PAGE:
Famous for being home to one of the world’s top football teams, the Rio de Janeiro Carnival and the remarkable Iguazu Falls, Brazil is an exciting world travel destination. As South America’s largest country, Brazil covers a majority of the continent’s northeastern region and borders all of its countries except for Chile and Ecuador. From the Amazon rainforest in the North to the tropical beaches along the Atlantic, to the Pantanal wetlands and the vibrant metropolises of the Southeast there are plenty of interesting places to visit in Brazil.
Sao Paulo: Located in southeastern Brazil, Sao Paulo is known for its skyscrapers, gastronomy and robust culture scene. It is home to many ethnic groups from all over the globe including the largest Japanese community outside of Japan.
Brasilia: Brasilia’s modern day infrastructure is designed in the shape of an airplane in which each of its sections serve as different districts such as government, commercial, residential and cultural. The city’s new and creative designed buildings attract many architecture aficionados. Most significant is the Three Powers Square, which houses the Presidential Palace, the Congress and the Supreme Court. Other important buildings include the Brasilia Cathedral with its glass roof that resembles hands reaching up to heaven.
Fortaleza: Nice beaches, dynamic shopping and lively culture all make Fortaleza one of Brazil’s popular places to visit. The most popular beach is Praia do Futuro, but other favorites are Iracema, Mucuripe and Meireles. Fortaleza also serves as the jumping-off point for many visitors to truly spectacular beaches, rolling dunes and idyllic fishing villages up and down the Ceará coast.
Paraty: A paradise of tropical forests, waterfalls, emerald sea and coastal mountains, Paraty is a popular tourist attraction located along Brazil’s Green Coast in the Rio de Janeiro state. The heart of Paraty is its historic center with cobbled streets and multicolored colonial houses, many of which now serve as bed-and-breakfast accommodations called pousadas. One of the most popular attractions are the colonial defense forts that still boast original walls and cannons.
Manaus: The capital of the Amazonas state in northwestern Brazil, Manaus is an important tourist destination because it serves as a gateway to the Amazon rainforest. As a result of the region’s flourishing rubber industry during the early 20th century, Manaus today is one of Brazil’s largest cities, featuring distinguished landmarks like the Amazonas Opera House, and the Rio Negro Palace. Another significant sight is the Meeting of the Waters, which is a natural phenomenon where the two rivers of Negro and Solimões run side by side for more than three miles without fully mixing.
Foz do Iguacu: One of the world’s most stunning natural wonders, Iguazu Falls is a series of magnificent waterfalls located on the Iguazu River, straddling the border between Brazil and Argentina. The falls in and of themselves are a breathtaking spectacle, but their beauty is all the more enhanced by the surrounding lush forest teeming in exotic wildlife.
Rio de Janeiro: There is no destination on earth more animated and exciting than Rio de Janeiro. It is the most visited city of South America due to its famous mountains, landmarks, beaches and Carnival festival. Rio de Janeiro is situated on one of the world’s largest harbors surrounded by natural attractions that include the Sugarloaf and Corcovado mountains and famous beaches like Copacabana and Ipanema. The city’s iconic landmark is the enormous Christ the Redeemer statue sitting atop Corcovado mountain. Carnival celebrations here are among the largest in the world, with vibrant parades, costumes, dancing, music, fireworks and street parties.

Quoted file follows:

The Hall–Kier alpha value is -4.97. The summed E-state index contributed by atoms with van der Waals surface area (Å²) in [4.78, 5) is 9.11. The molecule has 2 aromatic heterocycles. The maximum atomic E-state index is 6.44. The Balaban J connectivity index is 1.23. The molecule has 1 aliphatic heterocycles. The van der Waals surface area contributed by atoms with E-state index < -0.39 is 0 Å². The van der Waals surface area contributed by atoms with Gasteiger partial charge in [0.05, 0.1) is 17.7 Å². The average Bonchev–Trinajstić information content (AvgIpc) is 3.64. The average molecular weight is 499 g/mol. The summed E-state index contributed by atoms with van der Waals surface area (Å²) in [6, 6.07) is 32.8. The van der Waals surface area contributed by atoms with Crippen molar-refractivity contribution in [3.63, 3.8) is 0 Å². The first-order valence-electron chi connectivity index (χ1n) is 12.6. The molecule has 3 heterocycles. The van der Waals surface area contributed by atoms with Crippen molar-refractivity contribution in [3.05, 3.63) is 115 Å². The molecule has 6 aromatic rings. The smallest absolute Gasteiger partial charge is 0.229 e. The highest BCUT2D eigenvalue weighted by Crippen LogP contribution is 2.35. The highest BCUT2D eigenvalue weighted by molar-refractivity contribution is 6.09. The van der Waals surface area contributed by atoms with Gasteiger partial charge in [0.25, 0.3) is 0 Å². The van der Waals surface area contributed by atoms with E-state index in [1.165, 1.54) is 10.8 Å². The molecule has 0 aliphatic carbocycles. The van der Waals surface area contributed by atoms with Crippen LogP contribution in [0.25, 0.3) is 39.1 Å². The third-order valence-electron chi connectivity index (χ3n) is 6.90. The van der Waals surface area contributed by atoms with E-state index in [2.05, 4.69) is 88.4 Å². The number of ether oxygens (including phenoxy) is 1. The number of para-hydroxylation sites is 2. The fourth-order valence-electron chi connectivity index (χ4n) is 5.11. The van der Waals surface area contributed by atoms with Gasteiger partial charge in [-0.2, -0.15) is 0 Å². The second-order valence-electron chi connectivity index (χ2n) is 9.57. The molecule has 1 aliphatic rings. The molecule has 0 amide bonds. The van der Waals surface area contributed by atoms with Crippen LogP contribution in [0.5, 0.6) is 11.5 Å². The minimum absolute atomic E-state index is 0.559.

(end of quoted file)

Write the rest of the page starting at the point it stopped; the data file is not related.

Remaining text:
Try Brazil’s best cuisine
Aside from the thousands of miles of coastline and epic countryside, the hearty cuisine will have you in raptures. Here are some essential Brazilian dishes you should sample on your visit.
Brigadeiros: Brazil’s answer to the chocolate truffle, the sweet balls are made by simmering condensed milk with cocoa powder, then whisking in butter and shaping the mix into balls before rolling in chocolate sprinkles. Guaranteed to give an instant sugar high, they are cloyingly sweet for some palates.
Pão de queijo: This moreish snack is enjoyed as much at breakfast as it is at any time of the day or night. Crispy on the outside, soft and chewy on the inside, the gluten-free breads are made with tapioca flour, eggs and grated queijo Minas (a cow’s milk cheese from the state of Minas Gerais), rolled into small balls. For a naughty twist, you sometimes find pão de queijo in fist-sized rolls – or even the size of a cake – stuffed with anything from yet more cheese or cream cheese to various meaty fillings.
Acarajé: One of the most calorie-laden street snacks you will have the good fortune to try, acarajé is a deep-fried patty of crushed black-eyed peas, palm oil and pureed onions, deep fried in yet more palm oil and then sliced open and stuffed with dried shrimp and vatapá – a rich and spicy puree of prawns, bread, cashew nuts and other ingredients. Originating in Bahia, in Brazil’s North-East, where the flavors have strong roots in African cooking, acarajé is at its best when made on the spot, served piping hot from the vat of oil, with a liberal dash of chilli sauce.
Quindim: A glossy yellow sweet made with nothing more than eggs, sugar and coconut (with butter a common addition). Baked in cupcake-sized moulds, the bottom is toasted and golden, dense with grated coconut, while the top is a smooth, firm custard that sticks pleasingly to the roof of the mouth. The recipe itself was inspired by the Portuguese love affair with egg yolks in sweets and pastries.